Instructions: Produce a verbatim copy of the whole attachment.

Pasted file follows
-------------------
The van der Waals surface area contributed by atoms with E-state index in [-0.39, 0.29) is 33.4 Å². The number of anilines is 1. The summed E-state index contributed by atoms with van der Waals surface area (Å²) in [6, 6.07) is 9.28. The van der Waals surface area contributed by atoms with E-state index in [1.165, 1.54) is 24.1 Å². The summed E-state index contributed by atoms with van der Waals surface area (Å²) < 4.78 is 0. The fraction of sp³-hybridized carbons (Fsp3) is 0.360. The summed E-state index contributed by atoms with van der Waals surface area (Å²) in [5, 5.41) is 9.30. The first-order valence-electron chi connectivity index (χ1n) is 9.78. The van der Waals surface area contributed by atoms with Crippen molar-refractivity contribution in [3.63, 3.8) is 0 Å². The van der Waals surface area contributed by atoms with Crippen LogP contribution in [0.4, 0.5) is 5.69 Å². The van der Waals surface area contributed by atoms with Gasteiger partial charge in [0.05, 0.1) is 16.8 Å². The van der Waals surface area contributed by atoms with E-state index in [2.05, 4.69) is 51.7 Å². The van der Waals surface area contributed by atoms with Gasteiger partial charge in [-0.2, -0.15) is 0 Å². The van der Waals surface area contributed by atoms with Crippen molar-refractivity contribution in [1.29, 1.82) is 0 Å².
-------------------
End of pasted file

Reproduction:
The van der Waals surface area contributed by atoms with E-state index in [-0.39, 0.29) is 33.4 Å². The number of anilines is 1. The summed E-state index contributed by atoms with van der Waals surface area (Å²) in [6, 6.07) is 9.28. The van der Waals surface area contributed by atoms with E-state index in [1.165, 1.54) is 24.1 Å². The summed E-state index contributed by atoms with van der Waals surface area (Å²) < 4.78 is 0. The fraction of sp³-hybridized carbons (Fsp3) is 0.360. The summed E-state index contributed by atoms with van der Waals surface area (Å²) in [5, 5.41) is 9.30. The first-order valence-electron chi connectivity index (χ1n) is 9.78. The van der Waals surface area contributed by atoms with Crippen molar-refractivity contribution in [3.63, 3.8) is 0 Å². The van der Waals surface area contributed by atoms with Crippen LogP contribution in [0.4, 0.5) is 5.69 Å². The van der Waals surface area contributed by atoms with Gasteiger partial charge in [0.05, 0.1) is 16.8 Å². The van der Waals surface area contributed by atoms with E-state index in [2.05, 4.69) is 51.7 Å². The van der Waals surface area contributed by atoms with Gasteiger partial charge in [-0.2, -0.15) is 0 Å². The van der Waals surface area contributed by atoms with Crippen molar-refractivity contribution in [1.29, 1.82) is 0 Å².